Skull and Bones

Already Dead: The Samurai and Fear of Death

If there is a single factor for why the samurai were such incredible warriors, it is probably the fact that they viewed themselves as already dead.

As it is written in the Hagakure, Book 1:

“The way of the Samurai is found in death…This is the substance of the Way of the Samurai. If by setting one’s heart right every morning and evening, one is able to live as though his body were already dead, he gains freedom in the Way. His whole life will be without blame, and he will succeed in his calling.”

Without the burden of thoughts of self-preservation, assuming one’s self as already dead allowed the samurai to dedicate themselves single-mindedly to the task at hand. As soldiers for hire, that task was martial skills in service of their lord.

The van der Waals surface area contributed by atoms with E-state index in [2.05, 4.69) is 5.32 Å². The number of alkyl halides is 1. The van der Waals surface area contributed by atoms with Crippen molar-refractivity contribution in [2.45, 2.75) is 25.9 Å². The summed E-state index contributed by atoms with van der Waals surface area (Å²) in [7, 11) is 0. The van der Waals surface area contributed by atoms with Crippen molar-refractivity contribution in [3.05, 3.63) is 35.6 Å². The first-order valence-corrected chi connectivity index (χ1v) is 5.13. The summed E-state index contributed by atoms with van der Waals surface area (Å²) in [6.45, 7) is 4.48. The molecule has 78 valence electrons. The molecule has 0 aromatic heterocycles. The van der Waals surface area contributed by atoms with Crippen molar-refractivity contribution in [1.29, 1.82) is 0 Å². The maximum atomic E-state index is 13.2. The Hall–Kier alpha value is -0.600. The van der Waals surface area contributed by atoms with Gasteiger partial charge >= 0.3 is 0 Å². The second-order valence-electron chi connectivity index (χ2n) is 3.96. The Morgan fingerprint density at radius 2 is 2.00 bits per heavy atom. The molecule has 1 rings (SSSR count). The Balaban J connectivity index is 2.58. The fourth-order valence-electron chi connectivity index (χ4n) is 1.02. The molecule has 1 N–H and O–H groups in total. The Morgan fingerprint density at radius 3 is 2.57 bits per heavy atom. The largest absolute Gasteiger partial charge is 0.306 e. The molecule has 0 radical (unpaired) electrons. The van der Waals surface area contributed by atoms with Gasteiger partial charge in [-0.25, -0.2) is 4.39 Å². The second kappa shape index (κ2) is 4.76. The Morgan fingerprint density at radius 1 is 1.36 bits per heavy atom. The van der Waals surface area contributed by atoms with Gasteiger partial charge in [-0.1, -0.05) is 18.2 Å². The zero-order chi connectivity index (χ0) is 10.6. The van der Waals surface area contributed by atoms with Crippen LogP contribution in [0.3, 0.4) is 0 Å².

Christians, too are called to take up the instrument of their execution daily and to die to themselves. Whoever seeks his life will lose it, and whoever loses his life will find it. This sentiment is not found in just one place in the Gospels, but rather repeated throughout all four in several places. Finally, there is the example of our Lord, who laid down His life for His friends, His sheep.

Why then are samurai so widely regarded, with so many tales of their bloody feats of service told and and retold to this day, while exemplary Christian examples seem to be relatively few – despite the fact that there are millions of us acting in Christ’s name?

If you are a Christian, you cannot be living for yourself. The best servants of their lord live as though they were dead. If the samurai can do it, so can today’s Christians.

Paul Nowak is a husband and father of 7, who also happens to be a writer and author. He has written The Way of the Christian Samurai among other books.